Fortunately, there was an opening in the trees for me to attempt an intentional fade to get to the green which was 175 yards away.  My ball clipped a tree branch and didn’t fade.  It landed in the left rough, 50 yards from the pin.


My pitch shot hit the green and rolled into the bunker.  My sand shot landed on the green but rolled 35 feet from the hole.  I two putted to open my round with a double bogey.


The 500 yard par five second hole looks very narrow from the tee box.  There is a narrow alley formed by trees that are tight against the tee box and the rough immediately in front of the tee box.  While the trees continue to hug the fairway on the left, they are pushed back on the right leaving room for lots of rough, bunkers, and sandy waste areas.  The fairway is straight for most of the hole but does bend left to right at about 115 yards before it turns farther right at the green.  My drive went right again, but with the trees pushed back on that side, the ball landed in the rough just short of the first fairway bunker.


At 260 yards from the middle of the green, Jack advised that I hit a 160 yard shot to the left fairway.  The ball came out of the rough cleanly and flew farther than expected, landing about five yards into the left rough.  There were tree branches between my ball and the green.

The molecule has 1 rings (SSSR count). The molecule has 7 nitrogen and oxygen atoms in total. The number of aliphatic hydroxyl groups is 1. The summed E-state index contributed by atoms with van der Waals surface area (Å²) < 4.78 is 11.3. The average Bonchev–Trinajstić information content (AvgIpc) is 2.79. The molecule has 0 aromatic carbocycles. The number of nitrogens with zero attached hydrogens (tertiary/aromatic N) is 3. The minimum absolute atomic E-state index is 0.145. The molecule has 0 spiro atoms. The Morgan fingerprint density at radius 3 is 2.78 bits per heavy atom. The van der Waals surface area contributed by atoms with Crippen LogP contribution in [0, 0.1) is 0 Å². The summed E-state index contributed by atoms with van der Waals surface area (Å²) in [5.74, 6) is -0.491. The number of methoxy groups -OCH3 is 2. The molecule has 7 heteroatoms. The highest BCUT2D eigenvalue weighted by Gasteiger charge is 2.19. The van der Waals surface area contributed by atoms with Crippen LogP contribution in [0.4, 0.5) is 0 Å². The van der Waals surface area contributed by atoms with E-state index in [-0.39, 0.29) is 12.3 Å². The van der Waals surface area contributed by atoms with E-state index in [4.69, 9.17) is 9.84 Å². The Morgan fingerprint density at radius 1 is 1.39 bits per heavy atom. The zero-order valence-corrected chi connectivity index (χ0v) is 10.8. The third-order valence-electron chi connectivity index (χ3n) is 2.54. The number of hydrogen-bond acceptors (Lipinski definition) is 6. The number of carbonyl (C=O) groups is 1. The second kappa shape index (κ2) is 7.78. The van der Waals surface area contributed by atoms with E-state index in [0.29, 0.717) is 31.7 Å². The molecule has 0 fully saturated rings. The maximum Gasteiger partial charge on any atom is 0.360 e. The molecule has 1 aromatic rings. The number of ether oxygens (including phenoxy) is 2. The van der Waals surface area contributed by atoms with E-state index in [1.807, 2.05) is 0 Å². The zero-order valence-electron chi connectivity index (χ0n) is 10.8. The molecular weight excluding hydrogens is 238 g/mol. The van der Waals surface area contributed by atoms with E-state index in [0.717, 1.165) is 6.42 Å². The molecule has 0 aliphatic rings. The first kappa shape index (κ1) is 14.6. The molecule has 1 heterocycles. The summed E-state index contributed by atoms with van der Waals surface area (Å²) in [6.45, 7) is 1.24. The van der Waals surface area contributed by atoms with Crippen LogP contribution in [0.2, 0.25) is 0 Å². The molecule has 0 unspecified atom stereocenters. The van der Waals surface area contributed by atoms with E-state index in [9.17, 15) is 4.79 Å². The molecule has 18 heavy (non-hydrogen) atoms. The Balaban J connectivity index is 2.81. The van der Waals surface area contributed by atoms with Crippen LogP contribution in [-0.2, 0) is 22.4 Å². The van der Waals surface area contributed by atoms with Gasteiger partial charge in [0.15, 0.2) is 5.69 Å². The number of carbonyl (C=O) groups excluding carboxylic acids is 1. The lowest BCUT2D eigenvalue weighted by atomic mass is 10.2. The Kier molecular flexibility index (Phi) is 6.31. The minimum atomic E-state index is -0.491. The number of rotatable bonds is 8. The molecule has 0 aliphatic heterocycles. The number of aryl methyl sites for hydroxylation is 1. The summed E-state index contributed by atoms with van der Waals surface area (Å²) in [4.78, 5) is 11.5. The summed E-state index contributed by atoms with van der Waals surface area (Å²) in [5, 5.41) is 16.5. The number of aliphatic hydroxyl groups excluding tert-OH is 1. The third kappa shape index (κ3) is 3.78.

I hit a three-quarter shot under the branches with my pitching wedge.  The ball landed just off the left side of the green.


I had intentionally hit to the left side of the green to avoid a miss hit going into the bunkers on the right side of the green.  The problem however was that the green sloped left to right.  My putt from just off the green ran 25 feet past the hole. I two-putted from there for a bogey.


The first par three on the course is the 180 yard third hole.  This hole, like the two previous holes, was isolated from all other holes on the course by the trees that framed it.  The pin was up front on the large green.  There is a long bunker along the entire left side of the green and a small one off the back left. I hit my tee shot pin high.  The only problem was the green wasn’t wide enough.  The ball landed in the right bunker.

My first bunker shot hit the top of the green and rolled back into the bunker.  My second shot rolled five feet past the flag.